Contents

### Introduction

#### Example

*"It is known that if it is dry today then there is a 1/3 chance that it will be wet tomorrow, and if it is wet today there is a 3/4 chance it will be wet tomorrow"*

#### Objectives

This is an example of a Markov chain because the weather tomorrow only depends on the weather today. What sort of things will we be working out in this chapter?

*What will the weather be like in 5 days, given that it is wet today?**Over time what will be the proportion of dry days?**What is the expected number of dry days in a row?*

We will also be looking at different types of Markov chains. In the example above I represented the Markov chain as a paragraph, and outlined all the probabilities, however there are better ways of representing Markov chains...

### Representing Markov Chains

#### Transition Diagrams

**Transition diagram**. This diagram has a node for each possible state, and arrows between them carrying information about the probabilities of

*"transitioning"*between the states. This is an example of a transition diagram for the example mentioned in the introduction:

*"It is known that if it is dry today then there is a 1/3 chance that it will be wet tomorrow, and if it is wet today there is a 3/4 chance it will be wet tomorrow"*

This, of course, can be extended to how ever many states are required, for example rolling dice would have 6 states (one for each possible "score").

#### Transition Matrices

The same example can be represented as a 2x2 transition matrix:

*Each column of a transition matrix is a probability vector thus must add up to one.*### Initial States

**is the state at which a Markov chain begins. This could be any one of the possible states (certain), or it could be anyone of the states (given as probabilities). The initial states is given as a probability vector.**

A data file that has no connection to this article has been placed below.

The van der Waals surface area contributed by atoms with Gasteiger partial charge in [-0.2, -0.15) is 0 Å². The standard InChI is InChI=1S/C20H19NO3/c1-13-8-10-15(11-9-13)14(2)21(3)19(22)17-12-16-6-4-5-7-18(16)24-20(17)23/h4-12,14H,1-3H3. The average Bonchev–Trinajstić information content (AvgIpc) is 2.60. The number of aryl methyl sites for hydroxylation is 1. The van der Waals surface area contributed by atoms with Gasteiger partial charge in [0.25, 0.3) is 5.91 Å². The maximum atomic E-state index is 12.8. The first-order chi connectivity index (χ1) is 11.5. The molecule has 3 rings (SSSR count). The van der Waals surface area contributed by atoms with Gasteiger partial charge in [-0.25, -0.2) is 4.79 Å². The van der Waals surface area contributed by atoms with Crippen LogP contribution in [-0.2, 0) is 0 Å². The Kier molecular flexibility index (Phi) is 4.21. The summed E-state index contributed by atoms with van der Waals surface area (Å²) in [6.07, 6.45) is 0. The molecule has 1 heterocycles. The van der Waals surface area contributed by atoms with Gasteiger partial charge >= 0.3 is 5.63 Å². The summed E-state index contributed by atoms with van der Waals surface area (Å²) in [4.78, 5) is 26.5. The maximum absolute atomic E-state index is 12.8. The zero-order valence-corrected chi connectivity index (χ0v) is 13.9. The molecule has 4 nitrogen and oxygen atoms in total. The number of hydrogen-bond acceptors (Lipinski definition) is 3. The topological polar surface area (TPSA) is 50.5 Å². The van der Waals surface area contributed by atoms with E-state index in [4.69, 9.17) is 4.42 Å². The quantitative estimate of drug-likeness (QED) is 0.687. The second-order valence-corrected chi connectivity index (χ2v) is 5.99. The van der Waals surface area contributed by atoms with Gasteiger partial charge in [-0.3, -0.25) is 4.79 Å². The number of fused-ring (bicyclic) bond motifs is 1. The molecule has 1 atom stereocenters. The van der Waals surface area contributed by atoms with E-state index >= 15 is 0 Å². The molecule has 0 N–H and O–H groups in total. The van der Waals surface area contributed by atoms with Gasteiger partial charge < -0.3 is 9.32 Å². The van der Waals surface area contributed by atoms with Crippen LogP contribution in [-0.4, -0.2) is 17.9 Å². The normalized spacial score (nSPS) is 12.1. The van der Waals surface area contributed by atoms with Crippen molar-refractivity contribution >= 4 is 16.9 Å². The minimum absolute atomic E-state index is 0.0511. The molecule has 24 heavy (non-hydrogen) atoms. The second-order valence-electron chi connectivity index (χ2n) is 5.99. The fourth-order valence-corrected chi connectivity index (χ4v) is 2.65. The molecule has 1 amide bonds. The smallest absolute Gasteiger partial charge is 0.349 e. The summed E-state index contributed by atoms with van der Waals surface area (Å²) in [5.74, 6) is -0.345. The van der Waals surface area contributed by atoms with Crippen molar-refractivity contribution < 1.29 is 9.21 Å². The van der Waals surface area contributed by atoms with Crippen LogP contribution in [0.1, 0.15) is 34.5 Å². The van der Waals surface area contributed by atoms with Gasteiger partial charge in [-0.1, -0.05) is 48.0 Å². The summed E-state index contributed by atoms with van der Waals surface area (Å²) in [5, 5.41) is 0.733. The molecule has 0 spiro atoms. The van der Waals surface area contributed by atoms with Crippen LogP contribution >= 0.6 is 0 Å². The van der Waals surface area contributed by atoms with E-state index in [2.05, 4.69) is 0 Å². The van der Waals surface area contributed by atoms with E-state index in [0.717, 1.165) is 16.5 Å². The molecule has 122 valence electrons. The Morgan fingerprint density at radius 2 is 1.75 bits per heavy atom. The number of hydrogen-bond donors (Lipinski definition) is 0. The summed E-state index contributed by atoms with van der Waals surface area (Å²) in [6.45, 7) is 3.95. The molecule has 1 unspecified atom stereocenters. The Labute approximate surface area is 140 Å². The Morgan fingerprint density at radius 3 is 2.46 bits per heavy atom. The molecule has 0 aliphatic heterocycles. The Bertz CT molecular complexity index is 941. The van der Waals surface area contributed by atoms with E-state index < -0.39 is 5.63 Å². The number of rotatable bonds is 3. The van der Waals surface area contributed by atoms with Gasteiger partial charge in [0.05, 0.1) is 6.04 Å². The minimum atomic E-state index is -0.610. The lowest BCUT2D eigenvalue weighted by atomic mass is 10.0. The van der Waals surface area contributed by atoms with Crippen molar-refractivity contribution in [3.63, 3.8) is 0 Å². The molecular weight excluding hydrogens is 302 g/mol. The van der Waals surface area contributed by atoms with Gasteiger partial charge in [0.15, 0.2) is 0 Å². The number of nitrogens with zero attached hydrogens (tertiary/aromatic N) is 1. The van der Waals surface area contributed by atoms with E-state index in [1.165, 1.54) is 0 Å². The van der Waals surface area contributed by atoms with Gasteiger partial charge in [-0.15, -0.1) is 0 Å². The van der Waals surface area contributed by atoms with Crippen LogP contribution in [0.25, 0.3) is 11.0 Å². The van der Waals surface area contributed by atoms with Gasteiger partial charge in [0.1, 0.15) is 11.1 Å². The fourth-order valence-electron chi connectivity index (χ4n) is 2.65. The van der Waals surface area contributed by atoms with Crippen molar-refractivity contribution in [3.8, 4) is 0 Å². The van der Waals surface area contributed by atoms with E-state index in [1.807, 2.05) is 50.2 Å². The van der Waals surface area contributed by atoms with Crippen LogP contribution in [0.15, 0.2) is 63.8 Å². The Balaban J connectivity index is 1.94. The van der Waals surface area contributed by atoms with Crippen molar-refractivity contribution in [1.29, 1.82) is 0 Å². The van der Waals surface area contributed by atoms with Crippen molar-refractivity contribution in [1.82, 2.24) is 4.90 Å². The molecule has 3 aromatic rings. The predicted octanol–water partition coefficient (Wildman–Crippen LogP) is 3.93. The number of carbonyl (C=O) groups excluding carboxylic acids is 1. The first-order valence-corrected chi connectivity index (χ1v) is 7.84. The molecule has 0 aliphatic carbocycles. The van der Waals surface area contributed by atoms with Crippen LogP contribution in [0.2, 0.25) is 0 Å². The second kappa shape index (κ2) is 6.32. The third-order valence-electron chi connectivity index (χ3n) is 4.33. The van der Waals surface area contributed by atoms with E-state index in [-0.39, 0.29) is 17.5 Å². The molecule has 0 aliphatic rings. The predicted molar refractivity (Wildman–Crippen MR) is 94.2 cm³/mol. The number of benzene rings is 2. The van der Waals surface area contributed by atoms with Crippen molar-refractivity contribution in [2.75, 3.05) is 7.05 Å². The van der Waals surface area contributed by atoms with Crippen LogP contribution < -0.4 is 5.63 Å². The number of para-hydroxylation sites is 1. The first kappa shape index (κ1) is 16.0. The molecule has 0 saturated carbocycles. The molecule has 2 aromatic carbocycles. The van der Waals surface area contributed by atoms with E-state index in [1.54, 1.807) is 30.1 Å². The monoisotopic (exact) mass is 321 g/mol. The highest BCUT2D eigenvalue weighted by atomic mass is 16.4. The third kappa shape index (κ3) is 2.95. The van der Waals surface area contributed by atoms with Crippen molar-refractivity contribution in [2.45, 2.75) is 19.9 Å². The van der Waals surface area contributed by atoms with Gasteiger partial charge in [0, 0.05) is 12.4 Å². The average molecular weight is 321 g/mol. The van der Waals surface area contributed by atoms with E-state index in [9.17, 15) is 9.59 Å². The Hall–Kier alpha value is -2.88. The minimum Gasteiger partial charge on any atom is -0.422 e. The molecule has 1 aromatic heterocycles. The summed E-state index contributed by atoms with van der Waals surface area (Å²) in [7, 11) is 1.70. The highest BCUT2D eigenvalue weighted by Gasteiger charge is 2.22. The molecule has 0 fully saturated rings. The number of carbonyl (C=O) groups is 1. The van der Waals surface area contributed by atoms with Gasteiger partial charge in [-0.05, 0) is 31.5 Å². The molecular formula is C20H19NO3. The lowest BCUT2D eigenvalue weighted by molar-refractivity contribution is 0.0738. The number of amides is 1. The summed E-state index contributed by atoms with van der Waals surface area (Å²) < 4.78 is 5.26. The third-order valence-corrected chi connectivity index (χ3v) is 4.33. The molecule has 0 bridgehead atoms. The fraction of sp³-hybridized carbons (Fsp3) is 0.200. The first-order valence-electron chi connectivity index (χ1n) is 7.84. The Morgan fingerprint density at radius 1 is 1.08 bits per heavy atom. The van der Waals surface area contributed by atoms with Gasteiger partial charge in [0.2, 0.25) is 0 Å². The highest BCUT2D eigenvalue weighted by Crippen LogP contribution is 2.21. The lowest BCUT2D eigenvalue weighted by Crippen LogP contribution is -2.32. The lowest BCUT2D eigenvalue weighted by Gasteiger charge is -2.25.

*initial state*Let's take the weather example (used above). If on the first day we are given that it is dry the probability vector will look like this:

### Calculating Probabilities

*would take an eternity using a tree diagram and working out the probabilities. However using the matrix method for representing Markov chains can make this very quick and easy.*

**"Given that it was dry the previous day, what is the probability that it is wet in 10 days time?"**### Steady States

### Expected Values

*"Given that on the first day it was wet, how many consecutive wet days are expected?"*We can answer questions like these by considering the probabilities in a markov chain. Let's take the wet-dry weather scenario, and look at the transition matrix we established earlier on in this page:

**NO**following days are wet? Well this is the same as the probability of the markov chain transitioning from wet, to dry! From the transition matrix we can see that this probability is

**1/4**. What is the probability of only the next day being wet? Well this is just the probability of the first day being wet, and the second dry (these are probabilities we can get from the transition matrix!). This is of course

**(3/4)(1/4)**. Applying the same logic we can make the following table, where

**r**is equal to the number of consecutive wet days:

**discrete random variable**distribution, therefore we can find the expected value in the following way:

**(3/4)(1/4)**leaves a recognizable series:

**(1-x)^-2**with

**x=3/4**.

**wet**days, given the initial condition that the weather is wet, is

**3 days**.

#### General case: Formula

**(α)**gives the following random variable distribution:

**(α)**leaves us with the following general formula: